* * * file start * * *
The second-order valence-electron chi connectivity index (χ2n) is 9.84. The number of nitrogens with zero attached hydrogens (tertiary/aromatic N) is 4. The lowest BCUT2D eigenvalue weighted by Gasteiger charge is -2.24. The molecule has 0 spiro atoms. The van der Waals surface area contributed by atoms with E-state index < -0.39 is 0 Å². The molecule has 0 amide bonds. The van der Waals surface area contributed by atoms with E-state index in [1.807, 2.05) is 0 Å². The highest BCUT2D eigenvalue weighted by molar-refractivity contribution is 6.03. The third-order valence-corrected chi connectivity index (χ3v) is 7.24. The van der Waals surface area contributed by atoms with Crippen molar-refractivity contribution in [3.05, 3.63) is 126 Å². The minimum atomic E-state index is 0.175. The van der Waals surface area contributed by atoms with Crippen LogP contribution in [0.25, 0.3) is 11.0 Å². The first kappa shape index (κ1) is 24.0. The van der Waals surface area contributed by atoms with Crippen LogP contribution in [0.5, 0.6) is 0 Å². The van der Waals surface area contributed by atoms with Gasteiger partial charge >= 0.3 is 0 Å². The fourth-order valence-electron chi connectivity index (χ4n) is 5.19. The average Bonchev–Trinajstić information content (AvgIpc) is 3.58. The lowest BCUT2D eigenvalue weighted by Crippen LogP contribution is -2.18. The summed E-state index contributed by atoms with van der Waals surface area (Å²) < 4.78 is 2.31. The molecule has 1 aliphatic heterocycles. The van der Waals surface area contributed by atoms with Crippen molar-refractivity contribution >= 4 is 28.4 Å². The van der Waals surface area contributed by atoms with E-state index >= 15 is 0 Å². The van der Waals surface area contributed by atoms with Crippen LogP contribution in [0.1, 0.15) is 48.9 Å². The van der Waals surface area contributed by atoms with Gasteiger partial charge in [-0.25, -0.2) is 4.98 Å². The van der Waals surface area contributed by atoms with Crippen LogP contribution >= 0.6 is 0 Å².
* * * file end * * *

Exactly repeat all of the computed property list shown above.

The second-order valence-electron chi connectivity index (χ2n) is 9.84. The number of nitrogens with zero attached hydrogens (tertiary/aromatic N) is 4. The lowest BCUT2D eigenvalue weighted by Gasteiger charge is -2.24. The molecule has 0 spiro atoms. The van der Waals surface area contributed by atoms with E-state index < -0.39 is 0 Å². The molecule has 0 amide bonds. The van der Waals surface area contributed by atoms with E-state index in [1.807, 2.05) is 0 Å². The highest BCUT2D eigenvalue weighted by molar-refractivity contribution is 6.03. The third-order valence-corrected chi connectivity index (χ3v) is 7.24. The van der Waals surface area contributed by atoms with Crippen molar-refractivity contribution in [3.05, 3.63) is 126 Å². The minimum atomic E-state index is 0.175. The van der Waals surface area contributed by atoms with Crippen LogP contribution in [0.25, 0.3) is 11.0 Å². The first kappa shape index (κ1) is 24.0. The van der Waals surface area contributed by atoms with Crippen LogP contribution in [0.5, 0.6) is 0 Å². The van der Waals surface area contributed by atoms with Gasteiger partial charge >= 0.3 is 0 Å². The fourth-order valence-electron chi connectivity index (χ4n) is 5.19. The average Bonchev–Trinajstić information content (AvgIpc) is 3.58. The lowest BCUT2D eigenvalue weighted by Crippen LogP contribution is -2.18. The summed E-state index contributed by atoms with van der Waals surface area (Å²) < 4.78 is 2.31. The molecule has 1 aliphatic heterocycles. The van der Waals surface area contributed by atoms with Crippen molar-refractivity contribution >= 4 is 28.4 Å². The van der Waals surface area contributed by atoms with E-state index >= 15 is 0 Å². The van der Waals surface area contributed by atoms with Crippen LogP contribution in [0.1, 0.15) is 48.9 Å². The van der Waals surface area contributed by atoms with Gasteiger partial charge in [-0.25, -0.2) is 4.98 Å². The van der Waals surface area contributed by atoms with Crippen LogP contribution >= 0.6 is 0 Å².